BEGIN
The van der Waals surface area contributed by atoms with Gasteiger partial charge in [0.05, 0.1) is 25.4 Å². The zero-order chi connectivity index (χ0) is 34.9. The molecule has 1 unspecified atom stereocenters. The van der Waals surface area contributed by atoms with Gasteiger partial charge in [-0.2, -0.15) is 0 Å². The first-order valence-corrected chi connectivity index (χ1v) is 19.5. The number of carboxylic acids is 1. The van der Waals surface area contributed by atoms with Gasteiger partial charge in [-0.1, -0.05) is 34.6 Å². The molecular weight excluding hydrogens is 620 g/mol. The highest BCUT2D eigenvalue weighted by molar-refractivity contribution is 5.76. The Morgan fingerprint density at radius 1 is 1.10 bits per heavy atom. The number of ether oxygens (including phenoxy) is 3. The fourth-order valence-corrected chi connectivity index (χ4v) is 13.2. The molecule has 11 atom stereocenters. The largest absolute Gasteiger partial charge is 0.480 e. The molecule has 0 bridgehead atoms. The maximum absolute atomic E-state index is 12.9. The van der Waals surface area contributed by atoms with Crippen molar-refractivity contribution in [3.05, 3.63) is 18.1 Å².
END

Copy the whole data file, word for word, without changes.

The van der Waals surface area contributed by atoms with Gasteiger partial charge in [0.05, 0.1) is 25.4 Å². The zero-order chi connectivity index (χ0) is 34.9. The molecule has 1 unspecified atom stereocenters. The van der Waals surface area contributed by atoms with Gasteiger partial charge in [-0.2, -0.15) is 0 Å². The first-order valence-corrected chi connectivity index (χ1v) is 19.5. The number of carboxylic acids is 1. The van der Waals surface area contributed by atoms with Gasteiger partial charge in [-0.1, -0.05) is 34.6 Å². The molecular weight excluding hydrogens is 620 g/mol. The highest BCUT2D eigenvalue weighted by molar-refractivity contribution is 5.76. The Morgan fingerprint density at radius 1 is 1.10 bits per heavy atom. The number of ether oxygens (including phenoxy) is 3. The fourth-order valence-corrected chi connectivity index (χ4v) is 13.2. The molecule has 11 atom stereocenters. The largest absolute Gasteiger partial charge is 0.480 e. The molecule has 0 bridgehead atoms. The maximum absolute atomic E-state index is 12.9. The van der Waals surface area contributed by atoms with Crippen molar-refractivity contribution in [3.05, 3.63) is 18.1 Å².